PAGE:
History Notes #12 : Super Action 80

History Notes #12 : Le Super Action 80
For the last episode of the season, Douglas Pipher talks about the last historic saxophone made by the House of SELMER: the Super Action 80, which would be followed a few years later by the Super Action Series II and Series III saxophones.


"Today we're going to talk about the last historical model which Henri SELMER Paris produced: the Super Action 80.

Super Action 80 prototypes started showing up in late around the 304,000 serial number range. Test production runs showed up in the early 312,000 range in the spring of 1981. Full production began in April. For the tenor and the alto, production ran from about 316,000 to 383,000. The sopranos started at about 327,000 and continued to 390,000. For baritone, production started at 319,000 and continued even further until about 432,000. There was no Super Action 80 production of sopraninos or basses. Both of these types skipped the Mark VII and the Super Action 80 model and moved from the Mark VI directly to the Super Action 80 Series II. For the Sopranino, this change was made around 426,000, and for the basses it happened around 435,000.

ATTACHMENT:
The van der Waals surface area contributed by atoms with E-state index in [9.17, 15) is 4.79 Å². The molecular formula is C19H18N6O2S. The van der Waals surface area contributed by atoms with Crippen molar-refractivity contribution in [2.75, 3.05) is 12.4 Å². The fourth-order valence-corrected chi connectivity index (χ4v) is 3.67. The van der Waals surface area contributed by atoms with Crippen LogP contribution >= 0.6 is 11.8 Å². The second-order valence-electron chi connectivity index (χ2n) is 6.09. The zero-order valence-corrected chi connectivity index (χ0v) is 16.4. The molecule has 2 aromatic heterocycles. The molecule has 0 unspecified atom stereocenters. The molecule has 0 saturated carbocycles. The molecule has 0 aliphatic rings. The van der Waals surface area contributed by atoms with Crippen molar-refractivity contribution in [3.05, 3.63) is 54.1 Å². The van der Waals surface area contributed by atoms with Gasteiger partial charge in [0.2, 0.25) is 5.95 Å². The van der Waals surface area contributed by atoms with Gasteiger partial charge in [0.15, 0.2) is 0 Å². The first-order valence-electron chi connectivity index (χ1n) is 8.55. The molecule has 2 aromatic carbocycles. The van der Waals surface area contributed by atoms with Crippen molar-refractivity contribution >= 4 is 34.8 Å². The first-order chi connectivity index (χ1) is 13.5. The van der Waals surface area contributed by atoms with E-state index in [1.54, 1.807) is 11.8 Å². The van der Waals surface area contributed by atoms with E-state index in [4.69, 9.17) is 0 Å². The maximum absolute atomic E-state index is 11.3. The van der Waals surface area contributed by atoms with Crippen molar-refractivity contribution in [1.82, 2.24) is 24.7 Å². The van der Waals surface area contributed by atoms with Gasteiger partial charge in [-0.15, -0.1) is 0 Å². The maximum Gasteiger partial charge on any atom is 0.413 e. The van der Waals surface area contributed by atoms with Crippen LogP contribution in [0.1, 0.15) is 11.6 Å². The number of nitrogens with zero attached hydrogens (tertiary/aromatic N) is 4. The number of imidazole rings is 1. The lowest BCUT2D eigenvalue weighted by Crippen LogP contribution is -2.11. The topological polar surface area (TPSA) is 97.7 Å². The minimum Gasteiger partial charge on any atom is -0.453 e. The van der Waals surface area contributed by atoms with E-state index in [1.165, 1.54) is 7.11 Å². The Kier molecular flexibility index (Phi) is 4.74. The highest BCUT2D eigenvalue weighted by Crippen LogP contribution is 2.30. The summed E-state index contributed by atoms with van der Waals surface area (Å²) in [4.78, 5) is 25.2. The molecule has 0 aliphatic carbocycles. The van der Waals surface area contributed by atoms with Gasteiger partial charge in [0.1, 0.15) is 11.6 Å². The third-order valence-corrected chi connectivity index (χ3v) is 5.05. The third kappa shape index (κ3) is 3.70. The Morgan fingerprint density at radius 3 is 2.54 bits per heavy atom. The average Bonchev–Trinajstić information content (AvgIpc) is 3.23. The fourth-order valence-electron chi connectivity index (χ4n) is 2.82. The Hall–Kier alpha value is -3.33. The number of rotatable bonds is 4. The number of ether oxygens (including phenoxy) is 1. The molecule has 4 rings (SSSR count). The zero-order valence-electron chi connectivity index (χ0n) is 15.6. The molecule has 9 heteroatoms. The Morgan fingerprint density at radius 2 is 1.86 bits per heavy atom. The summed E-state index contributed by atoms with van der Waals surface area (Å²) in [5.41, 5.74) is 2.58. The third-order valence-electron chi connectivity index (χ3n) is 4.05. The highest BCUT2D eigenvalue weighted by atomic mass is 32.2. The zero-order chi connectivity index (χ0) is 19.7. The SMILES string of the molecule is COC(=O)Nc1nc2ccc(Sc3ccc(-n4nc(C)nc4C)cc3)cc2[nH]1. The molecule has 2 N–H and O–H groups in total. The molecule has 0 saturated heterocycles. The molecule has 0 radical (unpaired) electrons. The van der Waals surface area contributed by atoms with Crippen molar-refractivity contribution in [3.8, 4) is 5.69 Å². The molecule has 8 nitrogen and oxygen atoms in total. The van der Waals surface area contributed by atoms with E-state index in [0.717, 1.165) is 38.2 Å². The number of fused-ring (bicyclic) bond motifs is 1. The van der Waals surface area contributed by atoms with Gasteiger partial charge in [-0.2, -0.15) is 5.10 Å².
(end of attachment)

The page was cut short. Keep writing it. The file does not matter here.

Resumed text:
There were roughly 69,000 Super Action 80 saxophones built, including about 8,000 sopranos, 35,000 altos, 22,000 tenors and about 3,800 baritones. They were finished as follows: lacquer: 63,000 units, silver plate: 5500 units, lacquer bodies with silver plated keys: 2100 units and gold plate: only about 50 units were produced. This was the first model for which all the US market saxophones were engraved lacquered and set up in France. Prior to shipment, a black lacquer was offered, but only about 120 Super Action 80 examples were finished this way, roughly 40 altos, 70 tenors and a small handful of sopranos and baritones.


Super Action 80

This episode concludes the model by model overview of the Selmer History Notes video series. Thank you so much for all of your support and your positive feedback. In future episodes, we plan to dig into some specific topics with regard to Selmer Paris production development, special features, rare and interesting models, and a number of other fascinating topics. I hope to see you all soon."


► Learn more about Douglas Pipher and SELMER archives
► Subscribe to our youtube channel so you don't miss any episode
► Discover History Notes as a podcast